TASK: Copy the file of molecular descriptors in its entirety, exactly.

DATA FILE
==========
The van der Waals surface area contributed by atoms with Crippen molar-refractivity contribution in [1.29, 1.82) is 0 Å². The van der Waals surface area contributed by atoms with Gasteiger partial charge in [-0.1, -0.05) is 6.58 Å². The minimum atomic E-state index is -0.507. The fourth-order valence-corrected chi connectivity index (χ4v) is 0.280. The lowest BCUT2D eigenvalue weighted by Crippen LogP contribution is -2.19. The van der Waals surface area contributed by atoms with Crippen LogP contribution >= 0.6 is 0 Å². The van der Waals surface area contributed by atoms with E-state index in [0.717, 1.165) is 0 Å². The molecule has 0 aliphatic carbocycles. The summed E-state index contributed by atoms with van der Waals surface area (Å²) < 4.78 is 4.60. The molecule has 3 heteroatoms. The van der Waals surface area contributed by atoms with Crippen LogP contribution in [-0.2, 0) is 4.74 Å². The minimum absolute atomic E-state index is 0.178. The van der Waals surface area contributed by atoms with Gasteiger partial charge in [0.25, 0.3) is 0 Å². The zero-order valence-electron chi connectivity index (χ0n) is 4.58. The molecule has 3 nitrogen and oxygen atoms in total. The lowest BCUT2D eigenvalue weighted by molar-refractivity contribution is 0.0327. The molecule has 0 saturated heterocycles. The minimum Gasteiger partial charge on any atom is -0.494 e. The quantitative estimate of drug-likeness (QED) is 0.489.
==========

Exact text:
The van der Waals surface area contributed by atoms with Crippen molar-refractivity contribution in [1.29, 1.82) is 0 Å². The van der Waals surface area contributed by atoms with Gasteiger partial charge in [-0.1, -0.05) is 6.58 Å². The minimum atomic E-state index is -0.507. The fourth-order valence-corrected chi connectivity index (χ4v) is 0.280. The lowest BCUT2D eigenvalue weighted by Crippen LogP contribution is -2.19. The van der Waals surface area contributed by atoms with Crippen LogP contribution >= 0.6 is 0 Å². The van der Waals surface area contributed by atoms with E-state index in [0.717, 1.165) is 0 Å². The molecule has 0 aliphatic carbocycles. The summed E-state index contributed by atoms with van der Waals surface area (Å²) < 4.78 is 4.60. The molecule has 3 heteroatoms. The van der Waals surface area contributed by atoms with Crippen LogP contribution in [-0.2, 0) is 4.74 Å². The minimum absolute atomic E-state index is 0.178. The van der Waals surface area contributed by atoms with Gasteiger partial charge in [0.25, 0.3) is 0 Å². The zero-order valence-electron chi connectivity index (χ0n) is 4.58. The molecule has 3 nitrogen and oxygen atoms in total. The lowest BCUT2D eigenvalue weighted by molar-refractivity contribution is 0.0327. The molecule has 0 saturated heterocycles. The minimum Gasteiger partial charge on any atom is -0.494 e. The quantitative estimate of drug-likeness (QED) is 0.489.